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Who Gets Primary Child Custody in Georgia?

by Sharon Jackson  on January 17, 2023 under 

In Georgia, a judge makes the final decision on who becomes the custodial parent based on a variety of factors. This decision happens after a trial which results if parents can’t agree on child custody. To avoid all this, before a divorce begins, it’s best for both parents to create a legal agreement between themselves so that they can ensure the best arrangements for their child. Of course, this isn’t always possible. Let’s go through how Georgia courts decide on primary child custody; perhaps we can help prevent some future custody problems for those now thinking of divorce.

Understanding What “Primary Custody” Means in Georgia

The term “primary custody” isn’t actually in Georgia law. Instead, Georgia Code Section 19-6-15 uses the term “custodial parent,” defined as the parent with whom the child lives more than 50 percent of the time. In other words, the custodial parent gets primary physical custody. The other parent – the one who gets less time with the child – is called the “non-custodial parent.”

What we commonly call “primary custody” refers only to physical custody – where the child resides and spends their time. Georgia has another type of custody called legal custody, which is the right and responsibility to make decisions for the child such as for their medical needs, schooling, and the like. It’s common for Georgia courts to award the primary physical custody to one parent but give the legal custody to both parents.

Most child custody cases in Georgia result in shared physical custody, where the custodial parent gets majority of the child’s time and the non-custodial parent gets the rest. There are, however, a few cases where one parent gets sole physical custody, which means they get 100 percent of the child’s time. It’s also possible for one parent to be awarded sole legal custody, meaning they’re the only parent who can make decisions for the child.

How Georgia Courts Decide Who Gets Primary Custody

The main goal of the court when determining child custody is ensuring the child’s “best interests.” They often award primary physical custody to the parent who’s been the “primary caregiver” of the child – the one who’s been actively attending to the child’s meals, hygiene, schooling, activities, and other day-to-day needs. However, that’s not the only determining factor for child custody. The judge has to weigh other factors such as:

  • Each parent’s bond with the child
  • Each parent’s availability and capacity to care for the child
  • Each parent’s home environment
  • Each parent’s physical and mental health
  • Any history of substance abuse or violence on either parent’s side
  • The child’s behavior towards each parent
  • The child’s special needs, if any
  • The child’s wishes, if they are 14 years old or older.

Parents seeking primary physical custody will need to convince the court that they are better suited to house the child and spend the majority of the time with them. To do this, it’s helpful to have an experienced attorney’s guidance and representation, especially in a contentious child custody battle.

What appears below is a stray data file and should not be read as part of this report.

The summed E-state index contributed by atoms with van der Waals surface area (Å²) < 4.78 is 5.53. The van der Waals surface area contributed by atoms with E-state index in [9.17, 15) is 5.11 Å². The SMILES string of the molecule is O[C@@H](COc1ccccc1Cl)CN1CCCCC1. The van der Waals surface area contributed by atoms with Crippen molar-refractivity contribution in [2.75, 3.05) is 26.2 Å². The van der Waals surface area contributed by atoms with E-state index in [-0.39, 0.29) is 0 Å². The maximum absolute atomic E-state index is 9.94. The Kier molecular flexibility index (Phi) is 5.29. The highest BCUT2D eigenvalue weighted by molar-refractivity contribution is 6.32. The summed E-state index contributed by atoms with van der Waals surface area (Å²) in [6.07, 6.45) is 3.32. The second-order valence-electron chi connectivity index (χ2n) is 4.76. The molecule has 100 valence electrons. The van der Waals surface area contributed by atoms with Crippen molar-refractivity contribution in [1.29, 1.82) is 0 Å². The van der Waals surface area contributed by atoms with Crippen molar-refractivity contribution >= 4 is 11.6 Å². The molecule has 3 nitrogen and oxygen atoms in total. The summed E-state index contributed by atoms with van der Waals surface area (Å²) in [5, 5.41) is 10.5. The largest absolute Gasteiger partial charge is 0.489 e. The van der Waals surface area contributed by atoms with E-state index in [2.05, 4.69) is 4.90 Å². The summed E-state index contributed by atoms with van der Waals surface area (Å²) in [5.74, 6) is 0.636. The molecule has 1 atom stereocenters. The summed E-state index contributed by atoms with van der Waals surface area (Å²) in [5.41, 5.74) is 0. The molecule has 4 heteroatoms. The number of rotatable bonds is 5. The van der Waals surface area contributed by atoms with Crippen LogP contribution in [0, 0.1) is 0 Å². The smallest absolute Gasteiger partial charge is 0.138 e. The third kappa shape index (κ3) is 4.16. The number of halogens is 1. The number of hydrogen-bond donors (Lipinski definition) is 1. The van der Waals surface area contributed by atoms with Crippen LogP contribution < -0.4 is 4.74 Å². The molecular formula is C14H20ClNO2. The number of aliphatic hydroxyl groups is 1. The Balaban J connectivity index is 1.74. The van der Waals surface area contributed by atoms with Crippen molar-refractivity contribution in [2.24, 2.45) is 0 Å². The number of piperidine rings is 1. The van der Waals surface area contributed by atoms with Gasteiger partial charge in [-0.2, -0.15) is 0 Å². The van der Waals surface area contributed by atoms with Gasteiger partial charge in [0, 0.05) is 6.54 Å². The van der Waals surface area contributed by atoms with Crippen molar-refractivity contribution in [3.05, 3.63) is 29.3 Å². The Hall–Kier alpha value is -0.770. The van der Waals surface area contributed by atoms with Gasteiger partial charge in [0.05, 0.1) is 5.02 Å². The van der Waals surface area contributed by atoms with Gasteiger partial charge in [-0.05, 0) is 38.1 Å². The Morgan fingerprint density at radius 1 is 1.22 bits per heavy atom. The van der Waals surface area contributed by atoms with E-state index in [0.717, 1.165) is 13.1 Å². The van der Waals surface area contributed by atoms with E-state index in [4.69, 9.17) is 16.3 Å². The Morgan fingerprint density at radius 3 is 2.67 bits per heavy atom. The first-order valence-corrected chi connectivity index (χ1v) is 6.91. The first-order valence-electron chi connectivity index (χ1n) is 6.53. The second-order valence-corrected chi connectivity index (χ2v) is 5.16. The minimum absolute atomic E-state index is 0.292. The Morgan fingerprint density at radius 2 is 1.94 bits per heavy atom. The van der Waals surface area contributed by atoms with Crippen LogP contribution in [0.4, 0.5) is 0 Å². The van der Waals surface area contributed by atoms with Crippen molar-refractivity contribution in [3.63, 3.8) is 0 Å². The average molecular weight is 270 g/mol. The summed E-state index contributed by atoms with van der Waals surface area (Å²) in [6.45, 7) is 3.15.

Can the Child Choose Which Parent Gets Primary Custody in Georgia?

Depending on the age, a child may have a say on which parent gets primary physical custody in Georgia. A child who’s at least 11 years old may express their preference through an affidavit, and the judge must give weight to this preference. If the child is 14 years old or older, their preference becomes presumptive, meaning the judge will grant their choice of which parent to live with, unless that choice goes against the child’s best interests.

Regardless of the child’s decision, they will still need to visit with the non-custodial parent if physical custody is shared by both parents.

Can Primary Custody be Changed in Georgia?

Yes, after the court has given the child custody order, either parent can petition the court to change or modify it. The main grounds for child custody modification is a significant change in circumstances – maybe one parent is relocating outside the city, maybe there’s a major change in schedules, maybe the custodial parent has become unfit to raise the child.

The parent requesting custody modification must present evidence that such a substantial change warrants changing the court order. If the other parent disagrees, the judge will hear both sides and once again consider the many factors for ensuring the child’s best interests.

Contact a Georgia Child Custody Attorney

Seeking child custody can be complicated and challenging. As a loving parent, you want to make sure you can navigate the law and present an effective case to the court.

Get the legal support of Attorney Sharon Jackson, one of Gwinnett County’s most trusted Family Law attorneys. With over 20 years of experience, Ms. Jackson has helped numerous Georgian parents protect their parental rights while securing the most ideal arrangements for their children. Consult with Atty. Jackson about your child custody situation. Call (678) 909-4100 today.


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